Case Study – LGBT Youth Scotland


Promoting Health and Wellbeing in Scotland’s Youth

 

We are Scotland’s national charity for LGBTI young people, working with 13–25 year olds across the country. We also deliver the LGBT Charter programme to schools, organisations and businesses. Established in 1989 response to Section 28. a clause within the Local Government Act (1988) that banned the “promotion of homosexuality” by local authorities and schools across UK. At the time, the PM Margaret Thatcher said:

“Children who need to be taught to respect traditional moral values are being taught that they have an inalienable right to be gay… All of those children are being cheated of a sound start in life.”

The law was repealed in Scotland in 2000 but it left a long and damaging legacy that would impact on generations.

We play a leading role in the provision of quality youth work to LGBTI young people that promotes their health and wellbeing, and are a valued and influential partner in LGBTI equality and human rights.

Nowadays, our aims are broader but improving young people’s experiences of education is still at the core of our work. We know that when we empower teachers to support LGBTI young people it has a lasting positive impact on their lives.

Overall our goal is to make Scotland the best place to grow up for lesbian, gay, bisexual, transgender and intersex young people. To achieve this:

  • We deliver youth work that that promotes health and wellbeing.
  • We run activities that empower young people to find their voice through activism and inspire change.
  • We work with schools and organisations to train staff, improve practice, and deliver inclusive spaces.

Mental Health and LGBT Youth

Research carried out with lesbian, gay, bisexual and transgender young people shows that they experience poor mental health at a higher rate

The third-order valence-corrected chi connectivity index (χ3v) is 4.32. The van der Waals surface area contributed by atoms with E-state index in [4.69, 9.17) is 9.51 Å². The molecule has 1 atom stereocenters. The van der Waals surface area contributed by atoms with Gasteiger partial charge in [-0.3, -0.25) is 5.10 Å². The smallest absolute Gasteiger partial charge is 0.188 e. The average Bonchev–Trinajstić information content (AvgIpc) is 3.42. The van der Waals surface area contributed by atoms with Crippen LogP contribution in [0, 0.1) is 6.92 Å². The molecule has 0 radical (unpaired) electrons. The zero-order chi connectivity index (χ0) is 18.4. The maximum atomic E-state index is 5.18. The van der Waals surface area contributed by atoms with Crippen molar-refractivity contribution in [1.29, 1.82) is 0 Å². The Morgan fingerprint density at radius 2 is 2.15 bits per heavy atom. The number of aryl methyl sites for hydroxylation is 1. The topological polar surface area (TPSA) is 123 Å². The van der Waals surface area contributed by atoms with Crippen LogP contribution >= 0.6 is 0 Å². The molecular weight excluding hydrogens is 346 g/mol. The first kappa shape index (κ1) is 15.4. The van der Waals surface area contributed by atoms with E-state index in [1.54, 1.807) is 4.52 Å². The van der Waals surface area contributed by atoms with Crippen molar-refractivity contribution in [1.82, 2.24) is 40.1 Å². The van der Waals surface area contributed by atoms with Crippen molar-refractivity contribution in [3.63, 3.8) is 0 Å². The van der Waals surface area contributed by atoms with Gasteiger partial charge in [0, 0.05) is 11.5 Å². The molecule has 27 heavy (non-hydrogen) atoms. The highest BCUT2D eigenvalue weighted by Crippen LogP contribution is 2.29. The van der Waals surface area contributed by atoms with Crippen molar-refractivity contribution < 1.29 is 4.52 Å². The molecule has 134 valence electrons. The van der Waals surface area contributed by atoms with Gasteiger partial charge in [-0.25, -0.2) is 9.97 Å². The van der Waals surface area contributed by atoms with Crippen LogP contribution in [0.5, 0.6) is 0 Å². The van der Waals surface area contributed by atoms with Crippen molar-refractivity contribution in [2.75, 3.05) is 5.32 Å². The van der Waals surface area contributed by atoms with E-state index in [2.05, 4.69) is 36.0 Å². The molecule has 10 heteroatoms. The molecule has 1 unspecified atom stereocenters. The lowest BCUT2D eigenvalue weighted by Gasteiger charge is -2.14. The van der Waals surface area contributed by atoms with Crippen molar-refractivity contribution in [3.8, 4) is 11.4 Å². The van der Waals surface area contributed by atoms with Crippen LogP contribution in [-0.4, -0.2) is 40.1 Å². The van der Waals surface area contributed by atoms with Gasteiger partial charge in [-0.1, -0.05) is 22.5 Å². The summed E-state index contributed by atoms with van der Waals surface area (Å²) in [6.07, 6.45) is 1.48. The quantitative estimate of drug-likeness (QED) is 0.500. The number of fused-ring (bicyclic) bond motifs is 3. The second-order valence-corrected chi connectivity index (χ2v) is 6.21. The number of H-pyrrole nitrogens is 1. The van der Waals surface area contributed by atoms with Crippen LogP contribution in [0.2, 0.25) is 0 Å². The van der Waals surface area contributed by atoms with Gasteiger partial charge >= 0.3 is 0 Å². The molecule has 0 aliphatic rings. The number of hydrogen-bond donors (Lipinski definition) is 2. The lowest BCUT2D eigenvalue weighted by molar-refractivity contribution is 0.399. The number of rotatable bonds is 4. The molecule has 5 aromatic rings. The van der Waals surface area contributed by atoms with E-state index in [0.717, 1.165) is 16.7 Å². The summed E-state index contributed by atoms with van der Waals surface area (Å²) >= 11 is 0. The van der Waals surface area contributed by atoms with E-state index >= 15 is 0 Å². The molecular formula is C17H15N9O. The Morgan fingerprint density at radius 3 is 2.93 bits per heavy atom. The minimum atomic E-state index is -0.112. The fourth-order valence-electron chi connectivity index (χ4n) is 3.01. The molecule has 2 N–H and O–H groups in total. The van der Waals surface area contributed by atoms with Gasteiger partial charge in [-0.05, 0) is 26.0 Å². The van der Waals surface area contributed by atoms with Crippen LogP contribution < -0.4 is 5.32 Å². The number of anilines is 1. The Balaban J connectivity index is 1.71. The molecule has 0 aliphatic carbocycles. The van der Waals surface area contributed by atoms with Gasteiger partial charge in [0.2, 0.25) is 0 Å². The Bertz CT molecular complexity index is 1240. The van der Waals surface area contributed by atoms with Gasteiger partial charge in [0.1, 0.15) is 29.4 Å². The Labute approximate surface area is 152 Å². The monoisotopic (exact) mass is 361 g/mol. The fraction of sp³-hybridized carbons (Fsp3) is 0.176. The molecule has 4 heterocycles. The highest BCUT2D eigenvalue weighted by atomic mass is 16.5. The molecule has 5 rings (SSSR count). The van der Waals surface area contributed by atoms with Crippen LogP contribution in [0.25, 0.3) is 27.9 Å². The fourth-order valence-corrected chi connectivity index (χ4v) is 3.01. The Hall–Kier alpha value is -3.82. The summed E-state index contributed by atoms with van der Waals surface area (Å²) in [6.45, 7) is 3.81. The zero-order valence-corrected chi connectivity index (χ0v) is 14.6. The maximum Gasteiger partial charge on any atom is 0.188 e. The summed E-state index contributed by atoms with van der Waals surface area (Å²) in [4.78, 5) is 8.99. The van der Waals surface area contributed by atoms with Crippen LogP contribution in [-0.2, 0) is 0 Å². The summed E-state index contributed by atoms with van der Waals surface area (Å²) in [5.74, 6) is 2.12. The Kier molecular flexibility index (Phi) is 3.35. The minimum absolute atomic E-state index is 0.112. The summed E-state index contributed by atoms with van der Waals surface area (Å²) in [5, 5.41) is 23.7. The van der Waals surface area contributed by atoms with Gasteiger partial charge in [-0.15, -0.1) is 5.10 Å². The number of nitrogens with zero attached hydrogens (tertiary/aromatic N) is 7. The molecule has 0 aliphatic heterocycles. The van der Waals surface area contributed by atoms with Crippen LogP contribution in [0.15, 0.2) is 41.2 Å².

than the rest of the population. This is due to experiences of discrimination, isolation from communities and families, as well as barriers to accessing services. Poor mental health is particularly acute amongst LGBT young people with our research showing that:

  • Half of LGBT young people had experienced suicidal thoughts and actions, and 43% had self-harmed.
  • 73% of LGBT young people who had experienced at least one mental health problem had been bullied at school.

This quote from a young person encapsulates our approach to tackling this:

“Knowing that you’re not alone is a big step to getting better. When you have people around you that are going through the same kind of issues it can be helpful, and you can help each other through it.”

This year, we also carried out online consultations which showed that young LGBT women experience multiple forms of discrimination and prejudice, both as young women and as LGBT people:

  • 85% of respondents had witnessed people use sexual stereotypes about LGBT women around them. They also felt that media representations often stereotyped or portrayed LGBT women in an overly sexualised way to appeal to heterosexual men rather than accurately represent them.
  • Some were concerned about the impact pornography has on how LGBT women are perceived and treated, describing feeling fetishized because of representations online.

“LGBT women are incredibly sexualised online, to the extent of which boys would ask to see me kiss a girl because they find it ‘hot’…”.

  • Many also noted experiences of violence, abuse and/or harassment being directed at them specifically as LGBT young women. This included physical violence, sexual violence, and verbal abuse, in person and online.

This consultation only scratched the surface; there is lots more for us to learn and understand. It’s essential that LGBT young women and girls are able to access appropriate information, so we’ll be revisiting and updating our resources as well as raising awareness of their experiences.

Stay in Touch and Find Out More

If you’re a professional who needs some advice or guidance, then get in touch. You may also be interested in our LGBT Charter programme, which includes training and mentorship for your organisation or school.

If you are an LGBT young woman or girl aged 13 – 25, we are here for you. There’s a range of digital support services available to you, and you can find out more about our Youth Groups and how to get involved on our website.

To find out more, go to lgbtyouth.org.uk or follow us on Twitter or Instagram.